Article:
08-10-2005, 03:22 PM
You are absolutely right jon_M- I know my only problem with bringing in a fish from deep is that I'm too excited to reel slowly- but I think a conscious effort to do so could, if adopted, reduce the fatality rate-
I must claim ignorance on the fact though that I really dont know just how much of a problem we have with this whole issue?
Are we losing that many fish to death because we are hauling them from the deep that is caused a bit of a stir up?
I ask these things because I do want to know- the more informed we are, the better off we are.

08-10-2005, 03:34 PM
well said BassFooler, ithink we should worry more about water resources,pollution,ect than fishermen,who tend to want to preserve the fisheries, inadvertantly killing a few fish!

08-10-2005, 05:06 PM
It think that the key is to understand what you are doing as an individual and then act responsibly. There is always going to be some mortality from any type of catch and release. But if you are fishing deep, the mortality rate increases quite a bit. It depends on the type of fish, the water conditions, the type of gear, and the depth.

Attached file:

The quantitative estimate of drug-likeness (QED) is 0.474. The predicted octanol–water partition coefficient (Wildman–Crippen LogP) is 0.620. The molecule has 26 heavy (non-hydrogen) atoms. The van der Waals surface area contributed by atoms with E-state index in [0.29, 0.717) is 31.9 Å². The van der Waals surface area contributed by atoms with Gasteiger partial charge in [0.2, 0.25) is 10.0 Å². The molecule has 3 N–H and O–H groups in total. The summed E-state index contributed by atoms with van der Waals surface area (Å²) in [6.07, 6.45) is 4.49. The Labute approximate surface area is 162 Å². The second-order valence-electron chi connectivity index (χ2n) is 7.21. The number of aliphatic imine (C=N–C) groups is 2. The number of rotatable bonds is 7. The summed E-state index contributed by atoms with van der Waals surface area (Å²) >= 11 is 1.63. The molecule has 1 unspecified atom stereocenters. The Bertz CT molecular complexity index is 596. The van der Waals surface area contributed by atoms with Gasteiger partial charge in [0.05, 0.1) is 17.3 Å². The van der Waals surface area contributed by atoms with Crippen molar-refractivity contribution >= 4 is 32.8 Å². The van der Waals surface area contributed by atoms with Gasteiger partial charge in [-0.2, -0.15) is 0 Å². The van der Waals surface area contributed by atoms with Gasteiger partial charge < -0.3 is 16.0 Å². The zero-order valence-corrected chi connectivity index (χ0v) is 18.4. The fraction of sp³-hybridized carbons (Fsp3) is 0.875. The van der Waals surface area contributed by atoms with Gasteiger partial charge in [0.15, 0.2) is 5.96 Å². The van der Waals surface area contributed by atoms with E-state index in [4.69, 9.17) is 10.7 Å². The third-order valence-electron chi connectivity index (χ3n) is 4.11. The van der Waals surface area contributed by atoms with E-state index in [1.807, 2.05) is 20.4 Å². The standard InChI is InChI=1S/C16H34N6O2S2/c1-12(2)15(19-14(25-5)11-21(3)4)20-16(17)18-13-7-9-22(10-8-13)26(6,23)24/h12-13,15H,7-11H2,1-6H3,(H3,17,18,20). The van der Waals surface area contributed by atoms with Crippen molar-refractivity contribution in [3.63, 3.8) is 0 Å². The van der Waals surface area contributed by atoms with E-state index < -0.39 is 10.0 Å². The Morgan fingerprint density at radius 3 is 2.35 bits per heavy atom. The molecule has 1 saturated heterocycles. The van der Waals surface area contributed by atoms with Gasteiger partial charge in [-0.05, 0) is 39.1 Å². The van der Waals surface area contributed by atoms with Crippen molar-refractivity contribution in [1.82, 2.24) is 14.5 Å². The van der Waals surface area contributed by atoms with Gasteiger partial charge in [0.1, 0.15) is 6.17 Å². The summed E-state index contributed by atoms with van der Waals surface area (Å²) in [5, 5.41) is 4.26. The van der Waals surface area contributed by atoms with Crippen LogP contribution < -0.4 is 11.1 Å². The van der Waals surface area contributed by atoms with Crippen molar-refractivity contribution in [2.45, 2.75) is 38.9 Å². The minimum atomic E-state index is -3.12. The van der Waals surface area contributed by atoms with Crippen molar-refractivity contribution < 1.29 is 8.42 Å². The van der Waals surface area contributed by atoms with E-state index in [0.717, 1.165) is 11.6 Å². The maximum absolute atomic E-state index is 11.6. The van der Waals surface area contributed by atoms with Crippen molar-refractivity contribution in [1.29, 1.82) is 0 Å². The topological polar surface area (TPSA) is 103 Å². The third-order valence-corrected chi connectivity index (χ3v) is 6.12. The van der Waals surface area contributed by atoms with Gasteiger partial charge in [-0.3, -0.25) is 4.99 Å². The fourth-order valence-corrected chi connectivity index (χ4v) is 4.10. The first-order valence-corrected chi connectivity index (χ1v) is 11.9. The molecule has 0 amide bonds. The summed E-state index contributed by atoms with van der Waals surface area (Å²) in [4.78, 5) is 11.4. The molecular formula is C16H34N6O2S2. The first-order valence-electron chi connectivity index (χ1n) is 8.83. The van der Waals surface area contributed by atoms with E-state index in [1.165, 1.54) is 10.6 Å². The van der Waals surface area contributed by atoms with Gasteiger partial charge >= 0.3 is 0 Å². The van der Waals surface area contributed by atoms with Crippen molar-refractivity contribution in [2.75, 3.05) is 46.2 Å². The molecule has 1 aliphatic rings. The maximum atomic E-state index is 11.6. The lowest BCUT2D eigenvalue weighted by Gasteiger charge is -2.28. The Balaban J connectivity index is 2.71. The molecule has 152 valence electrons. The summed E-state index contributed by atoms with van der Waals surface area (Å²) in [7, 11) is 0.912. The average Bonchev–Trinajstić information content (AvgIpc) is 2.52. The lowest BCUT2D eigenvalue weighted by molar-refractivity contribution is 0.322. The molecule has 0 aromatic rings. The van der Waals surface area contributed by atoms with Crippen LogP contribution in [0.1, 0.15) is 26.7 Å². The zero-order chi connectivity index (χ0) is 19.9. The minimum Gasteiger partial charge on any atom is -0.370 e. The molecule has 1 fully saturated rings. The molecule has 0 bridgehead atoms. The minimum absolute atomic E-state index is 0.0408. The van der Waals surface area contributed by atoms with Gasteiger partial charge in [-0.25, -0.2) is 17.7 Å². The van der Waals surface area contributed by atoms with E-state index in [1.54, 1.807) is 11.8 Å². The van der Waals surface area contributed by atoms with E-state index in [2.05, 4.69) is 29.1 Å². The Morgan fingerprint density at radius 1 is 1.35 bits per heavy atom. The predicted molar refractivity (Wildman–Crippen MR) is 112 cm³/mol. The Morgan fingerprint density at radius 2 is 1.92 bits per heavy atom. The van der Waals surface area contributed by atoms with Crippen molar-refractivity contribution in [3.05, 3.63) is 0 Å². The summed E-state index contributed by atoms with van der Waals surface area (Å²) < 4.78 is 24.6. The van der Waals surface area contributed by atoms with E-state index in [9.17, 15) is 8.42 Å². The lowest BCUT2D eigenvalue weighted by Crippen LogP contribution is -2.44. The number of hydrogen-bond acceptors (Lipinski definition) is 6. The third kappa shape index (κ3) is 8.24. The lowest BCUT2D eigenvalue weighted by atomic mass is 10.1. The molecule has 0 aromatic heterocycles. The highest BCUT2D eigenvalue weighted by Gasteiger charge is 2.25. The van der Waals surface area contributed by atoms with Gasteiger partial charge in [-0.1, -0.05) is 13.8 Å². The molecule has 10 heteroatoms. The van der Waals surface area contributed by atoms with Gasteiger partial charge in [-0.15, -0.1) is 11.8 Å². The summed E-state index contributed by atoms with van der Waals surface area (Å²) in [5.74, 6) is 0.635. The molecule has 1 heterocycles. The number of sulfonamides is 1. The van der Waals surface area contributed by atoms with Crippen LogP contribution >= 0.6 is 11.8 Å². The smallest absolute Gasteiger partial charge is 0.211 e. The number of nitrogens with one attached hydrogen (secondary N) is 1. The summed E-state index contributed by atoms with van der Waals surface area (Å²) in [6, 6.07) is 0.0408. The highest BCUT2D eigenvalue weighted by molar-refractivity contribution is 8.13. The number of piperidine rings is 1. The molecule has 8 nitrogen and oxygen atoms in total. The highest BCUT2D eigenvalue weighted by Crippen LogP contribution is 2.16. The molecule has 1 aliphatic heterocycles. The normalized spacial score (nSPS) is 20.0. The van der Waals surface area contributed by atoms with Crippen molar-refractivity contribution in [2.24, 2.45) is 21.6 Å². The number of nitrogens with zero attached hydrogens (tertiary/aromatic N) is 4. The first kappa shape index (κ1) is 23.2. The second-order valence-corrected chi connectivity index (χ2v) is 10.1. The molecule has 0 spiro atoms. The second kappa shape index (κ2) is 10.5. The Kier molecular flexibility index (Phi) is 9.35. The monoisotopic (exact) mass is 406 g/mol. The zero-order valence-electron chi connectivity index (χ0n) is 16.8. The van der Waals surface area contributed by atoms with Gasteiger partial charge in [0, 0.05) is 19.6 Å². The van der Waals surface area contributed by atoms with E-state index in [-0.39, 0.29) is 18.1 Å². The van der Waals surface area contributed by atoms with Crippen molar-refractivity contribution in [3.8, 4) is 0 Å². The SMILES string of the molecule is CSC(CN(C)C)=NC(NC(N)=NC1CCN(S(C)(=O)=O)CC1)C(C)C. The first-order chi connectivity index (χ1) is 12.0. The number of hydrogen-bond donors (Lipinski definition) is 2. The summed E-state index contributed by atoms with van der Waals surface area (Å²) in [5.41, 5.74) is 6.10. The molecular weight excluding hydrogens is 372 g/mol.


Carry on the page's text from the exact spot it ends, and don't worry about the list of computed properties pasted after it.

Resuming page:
Here is what goes on:

All the fish's body fluids contain dissolved gasses. Mostly nitrogen actually, since that is the most abundant gas in the atmosphere. When you bring a fish up from deep water, as pressure decreases and temperature increases, bubbles form in the blood and in most of the tissues . You don't see this effect or the damage that results from it, but the fish gets the bends. What you see is expansion of the swim bladder. The swim bladder usually contains gas in the gaseous state rather than dissolved gas. How much gas depends on whether the fish was using its bladder to remain suspended at a particular depth or not. Bottom fish usually use their bladders to maintain neutral buoyancy so that they don't have to use much energy while swimming. Some mid water fish don't use their bladders much which allows them to swim rapidly to different depths to feed. Other fish like ling, halibut, and catfish keep their air bladders deflated so that they can lay on the bottom. The amount of swelling you see when you bring a deep fish up usually depends on how much air was in the bladder in the first place. The volume of gas increases as pressure decreases. A good rule of thumb is that the volume of the bladder will increase 2-fold every 30 ft. So bringing up a fish from 60 ft will increase the volume of the swim bladder by a factor of 4. Bringing up a fish from 90 ft will increase the volume by a factor of 8. This expansion damages both the bladder and the surrounding organs. The longer the bladder is expanded (and the longer bubbles persist in the other tissues), the more damage that is done. So if you are going to return a fish caught deep, it is best to get it back to the original depth as soon as possible.